Political, academic, labor, and activist leaders in Boston yesterday called for nationwide campus teach-ins to inform the public about economic inequalities they say are harming the country’s social fabric.
Taking their cues from the Occupy Boston protesters in the city’s Financial District, politicians, professors, and others descended on Northeastern University for a 1960s-style teach-in and to discuss a severe economic downturn they say is dividing Americans.
Participants at “Teach in: Reclaiming Our Economy,’’ which attracted hundreds of people to Blackman Auditorium, advocated for things like a fairer tax code, increased spending on education, and an easing of the financial burden on homeowners facing foreclosure.
Among those speaking at the event, organized by a Northeastern University faculty member who coordinated protest teach-ins during the Vietnam War, were Governor Deval Patrick, Mayor Thomas M. Menino, two members of the Boston City Council, a state senator, the head of the AFL-CIO of Massachusetts, and professors from Northeastern, Harvard, and Brandeis universities.
“I am a capitalist, but I am not a market fundamentalist,’’ said Patrick, a Democrat.
People have to push back against the idea that government does not have a role in the economy and other areas, he said.
“It’s not a radical or socialist idea’’ to support government action, said Patrick, who praised the Occupy movement for forcing people to listen to concerns about income inequality.
“The country needs to be saved,’’ he said.
Menino, who has had a sometimes rocky relationship with Occupy Boston protesters, said the movement’s message is “like an alarm ringing’’ about economic inequities.
“America is more unequal than we were [a few decades ago],’’ Menino told the audience, which included students and adults streaming into the auditorium throughout the daylong series of panel discussions.
The sessions had titles such as “Who’s the system failing? Who’s it working for?’’ and “Politics and economics: What went wrong?’’
Toward the end of the day, as if on cue, about 20 Northeastern students arrived at the small grass quad in front of Blackman Auditorium, holding an “Occupy Northeastern’’ sign and pitching tents.
“We are the 99 percent,’’ the students chanted.
Bryan MacCormack, a Northeastern senior and one of the students on the quad, said the protesters timed their move to coincide with the teach-in but did not tell anyone in advance because they did not want school officials to prevent them from taking over the quad.
He said Northeastern students wanted to avoid what happened last week at Harvard University. There, campus police immediately isolated student protesters and tried to keep nonstudents away from the protesters.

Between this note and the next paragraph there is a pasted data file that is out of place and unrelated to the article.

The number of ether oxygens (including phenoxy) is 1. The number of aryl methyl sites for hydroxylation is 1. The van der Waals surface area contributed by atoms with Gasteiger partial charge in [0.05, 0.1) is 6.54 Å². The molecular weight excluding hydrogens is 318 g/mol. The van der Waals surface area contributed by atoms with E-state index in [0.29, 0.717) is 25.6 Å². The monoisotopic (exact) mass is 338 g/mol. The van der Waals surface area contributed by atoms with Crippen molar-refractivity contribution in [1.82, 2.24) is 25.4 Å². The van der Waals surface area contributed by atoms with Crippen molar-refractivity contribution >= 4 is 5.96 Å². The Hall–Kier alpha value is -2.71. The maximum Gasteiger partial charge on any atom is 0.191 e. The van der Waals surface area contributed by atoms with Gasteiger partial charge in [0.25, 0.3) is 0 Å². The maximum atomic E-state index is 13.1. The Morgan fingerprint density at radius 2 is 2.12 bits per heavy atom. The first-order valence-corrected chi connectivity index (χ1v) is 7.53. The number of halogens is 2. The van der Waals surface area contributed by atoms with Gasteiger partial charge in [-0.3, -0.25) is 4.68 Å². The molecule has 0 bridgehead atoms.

Northeastern’s campus police did not respond to the protesters.
The teach-in was organized by Barry Bluestone, director of Northeastern’s School of Public Policy and Urban Affairs. Former governor Michael Dukakis, the 1988 Democratic nominee for president and a political science professor at Northeastern, assisted with its organization and moderated some of the sessions.
Bluestone said he helped organize one of the first teach-ins during the Vietnam War while he was a student at the University of Michigan. He said he hopes other schools will hold similar teach-ins on the issues raised by the Occupy movement.
“We’re hoping this really spreads,’’ he said. “We’re starting to galvanize folks.’’
Zoe Wolf, a senior at Northeastern and one of the early organizers of Occupy Boston, said she was honored to speak at yesterday’s event.
“It’s a sign we are making progress,’’ she said. “People weren’t talking about [inequality] before, and now they are.’’
A number of academics provided statistics to back up various claims that recent economic conditions have not been good for those who are not part of the top economic tier of Americans who hold much of the nation’s wealth.
Joseph McLaughlin, a senior research associate at Northeastern’s Center for Labor Market Studies, said corporate profits are up by about $592 billion, or 46 percent, since the economy started to recover from the 2008 Wall Street meltdown.
But workers’ wages have risen less than 1 percent during the past few years, he said.
Thomas Shapiro, a Brandeis University sociologist and head of the school’s Institute on Assets and Social Policy, said there is a direct correlation between income inequality and recent tax cuts for corporations and more affluent individuals.
The average US household lost net wealth from 2005 through 2009, largely because of the collapse of the housing market and the subsequent plunge in home values, he said. The median household income fell by 16 percent for whites, 53 percent for blacks, and 66 percent for Hispanics, he said.
State Senator Sonia Chang-Diaz, a Boston Democrat, said the state needs to raise the income tax rate to boost funding for education, which she said is critical for helping poor people to advance.
“Our system is failing America,’’ she said.
Steven A. Tolman, the new president of the Massachusetts AFL-CIO, said the country desperately needs to create jobs. He criticized congressional Republicans for blocking President Obama’s economic agenda.
“Our economy is not working for the 99 percent,’’ said Tolman, borrowing a line from the Occupy movement.
The Boston Globe was a media sponsor of the event. The Globe’s publisher, Christopher M. Mayer, said the newspaper’s hope is to create dialogue about issues of importance.